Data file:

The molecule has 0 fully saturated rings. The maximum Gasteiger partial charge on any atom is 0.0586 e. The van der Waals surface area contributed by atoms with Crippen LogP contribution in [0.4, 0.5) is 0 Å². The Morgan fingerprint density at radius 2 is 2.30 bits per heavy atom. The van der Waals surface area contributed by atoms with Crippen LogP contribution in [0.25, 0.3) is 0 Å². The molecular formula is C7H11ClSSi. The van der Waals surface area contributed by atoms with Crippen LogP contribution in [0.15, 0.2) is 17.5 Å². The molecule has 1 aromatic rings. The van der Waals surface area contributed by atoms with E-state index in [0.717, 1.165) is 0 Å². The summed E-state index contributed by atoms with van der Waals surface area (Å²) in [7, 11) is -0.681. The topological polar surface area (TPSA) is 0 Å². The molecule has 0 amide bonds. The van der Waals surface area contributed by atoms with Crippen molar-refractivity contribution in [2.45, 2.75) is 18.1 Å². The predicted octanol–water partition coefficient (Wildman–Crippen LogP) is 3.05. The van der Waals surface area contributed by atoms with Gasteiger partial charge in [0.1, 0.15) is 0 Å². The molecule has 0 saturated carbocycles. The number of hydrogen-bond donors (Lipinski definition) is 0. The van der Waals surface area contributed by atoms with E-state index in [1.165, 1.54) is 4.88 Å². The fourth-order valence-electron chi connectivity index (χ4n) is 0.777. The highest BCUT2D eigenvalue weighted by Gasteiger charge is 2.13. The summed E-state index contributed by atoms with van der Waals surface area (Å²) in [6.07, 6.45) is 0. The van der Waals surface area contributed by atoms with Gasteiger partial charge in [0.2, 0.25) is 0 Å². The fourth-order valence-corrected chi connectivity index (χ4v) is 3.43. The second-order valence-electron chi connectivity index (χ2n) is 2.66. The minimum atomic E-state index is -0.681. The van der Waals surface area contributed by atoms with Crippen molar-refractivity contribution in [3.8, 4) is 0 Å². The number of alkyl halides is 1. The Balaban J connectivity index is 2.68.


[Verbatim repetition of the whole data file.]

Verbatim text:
The molecule has 0 fully saturated rings. The maximum Gasteiger partial charge on any atom is 0.0586 e. The van der Waals surface area contributed by atoms with Crippen LogP contribution in [0.4, 0.5) is 0 Å². The Morgan fingerprint density at radius 2 is 2.30 bits per heavy atom. The van der Waals surface area contributed by atoms with Crippen LogP contribution in [0.25, 0.3) is 0 Å². The molecular formula is C7H11ClSSi. The van der Waals surface area contributed by atoms with Crippen LogP contribution in [0.15, 0.2) is 17.5 Å². The molecule has 1 aromatic rings. The van der Waals surface area contributed by atoms with E-state index in [0.717, 1.165) is 0 Å². The summed E-state index contributed by atoms with van der Waals surface area (Å²) in [7, 11) is -0.681. The topological polar surface area (TPSA) is 0 Å². The molecule has 0 amide bonds. The van der Waals surface area contributed by atoms with Crippen molar-refractivity contribution in [2.45, 2.75) is 18.1 Å². The predicted octanol–water partition coefficient (Wildman–Crippen LogP) is 3.05. The van der Waals surface area contributed by atoms with Gasteiger partial charge in [0.1, 0.15) is 0 Å². The molecule has 0 saturated carbocycles. The number of hydrogen-bond donors (Lipinski definition) is 0. The van der Waals surface area contributed by atoms with E-state index in [1.165, 1.54) is 4.88 Å². The fourth-order valence-electron chi connectivity index (χ4n) is 0.777. The highest BCUT2D eigenvalue weighted by Gasteiger charge is 2.13. The summed E-state index contributed by atoms with van der Waals surface area (Å²) in [6.07, 6.45) is 0. The van der Waals surface area contributed by atoms with Gasteiger partial charge in [0.2, 0.25) is 0 Å². The fourth-order valence-corrected chi connectivity index (χ4v) is 3.43. The second-order valence-electron chi connectivity index (χ2n) is 2.66. The minimum atomic E-state index is -0.681. The van der Waals surface area contributed by atoms with Crippen molar-refractivity contribution in [3.8, 4) is 0 Å². The number of alkyl halides is 1. The Balaban J connectivity index is 2.68.